Constantly beat up at recess and picked last for teams in elementary school, Jess felt like she was missing some quality that would help her determine which group of kids to make friends with. She noticed the other students tended to hang out with the kids who dressed the way they did. She didn’t fit into any of the groups. In middle school it was harder and she felt lonelier. Should she make friends with the kids who smoked or the kids who didn’t? There was no one she really related to.
Jess was a good student and took karate after school so at home everyone assumed she was okay. One afternoon, when she was 15, Jess was called into the living room where she was told her dad was moving out and her parents were getting a divorce. Jess was broadsided by the news. She never saw it coming. Jess immediately called her best friend, upset and in tears to confide her pain. Her friend said she had a lot of ‘especially hard’ math homework and she had to go. Jess had no one to talk to.
When she felt increasingly isolated in high school Jess bought some razors just to cut her skin a little at her wrists – to make her outsides match the feelings she felt inside. She was angry about feeling worthless and not fitting in. She took that anger out on herself. By cutting herself Jess tried to make her body match what she felt she deserved.
It all came to a head when she went to college out of state and a lot of new people came into her life. She drove a bus for work and had passengers who sexually harassed her, spit on her, threw up on the bus, and were totally disrespectful. Sometimes her college friends – those in the same dorm – would show up drunk on the bus from their night out on the town and also treat her poorly. She had confided about cutting herself to her college roommate. Gossip and disapproval spread through the friend group. She felt alone.
Her boyfriend, who really was an amazingly bright spot in her life, suddenly and unexpectedly decided to break up with her over the phone. She was on Christmas break. She drove 4 hours to his home to talk and find out why. He gave no reason and refused to talk or interact at all. Angry with herself, Jess felt hopeless and out of options. If she ended her life she wouldn’t be a burden to anyone. Her family wouldn’t have to pay for college anymore, just a simple funeral. She imagined her roommate and ‘friends’ happier without her, even doing better in school because she wasn't there.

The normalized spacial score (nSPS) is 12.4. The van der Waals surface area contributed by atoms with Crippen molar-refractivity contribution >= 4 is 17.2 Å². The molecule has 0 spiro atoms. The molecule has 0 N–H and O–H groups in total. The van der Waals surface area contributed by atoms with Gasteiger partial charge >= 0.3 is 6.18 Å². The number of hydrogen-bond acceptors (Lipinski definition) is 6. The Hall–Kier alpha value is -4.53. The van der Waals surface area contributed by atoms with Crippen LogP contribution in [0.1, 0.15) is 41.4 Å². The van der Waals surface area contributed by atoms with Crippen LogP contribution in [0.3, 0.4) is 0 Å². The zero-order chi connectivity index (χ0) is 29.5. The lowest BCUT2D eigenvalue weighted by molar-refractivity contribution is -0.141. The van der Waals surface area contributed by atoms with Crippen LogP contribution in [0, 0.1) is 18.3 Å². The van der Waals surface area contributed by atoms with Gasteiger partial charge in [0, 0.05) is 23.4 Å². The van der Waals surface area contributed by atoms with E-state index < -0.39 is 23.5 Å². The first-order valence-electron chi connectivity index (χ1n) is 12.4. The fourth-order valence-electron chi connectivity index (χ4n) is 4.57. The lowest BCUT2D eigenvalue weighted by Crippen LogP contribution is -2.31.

As she rummaged through her boyfriend’s bathroom she found a lethal combination to O.D. on. Fortunately Jess did not have a weapon. As she prepared herself, a thought crept into her mind: 'If no one else is going to treat me well, then I will treat myself well.' Incredibly angry, she walked out of his house and left.
That moment eventually led her on a path to become a clinical psychologist with a specialization in depression and suicide prevention. Today, Jess is trained in QPR suicide prevention. Jess knows how all-consuming depression is. She works long hours as a counselor. She’s also aware that while an isolated hour, working one on one with a therapist makes a big difference, the rest of the hours in a busy life are spent surrounded by people who simply do not understand. Most people don’t seek counseling because that hour of ‘secret conversation’ can be associated with shame. Jess knows keeping depression secret won’t save any lives.
"I don't think anyone wants to die. At some point people see themselves as such a burden to others. And with so much anger at themselves, they feel it is the only way to make things better."
A friend said to Jess, ‘Depression sounds like a Monster! What would it look like?’ That night Jess created The Fuzzy Project to make depression relatable to everyone. Jess created a comic strip in which fuzzy is that monster who owns ‘his girl.’ She’s found a fun way to show what that inner monologue feels like. Fuzzy is attracting a community of like-minded people. Jess wants everyone to have a supportive place to go online to meet other people who relate to them. She wants a strong community so people can step out of the closet of their depression. And she wants to help people make friends, find connection and share their own stories and drawings. Community, in Jess’s experience, is the solution. Community needs to be available all the time. Jess wants to create a large network of people who can trust and reach out to each other at any time.
Visit www.thefuzzyproject.com to follow Jess’s work.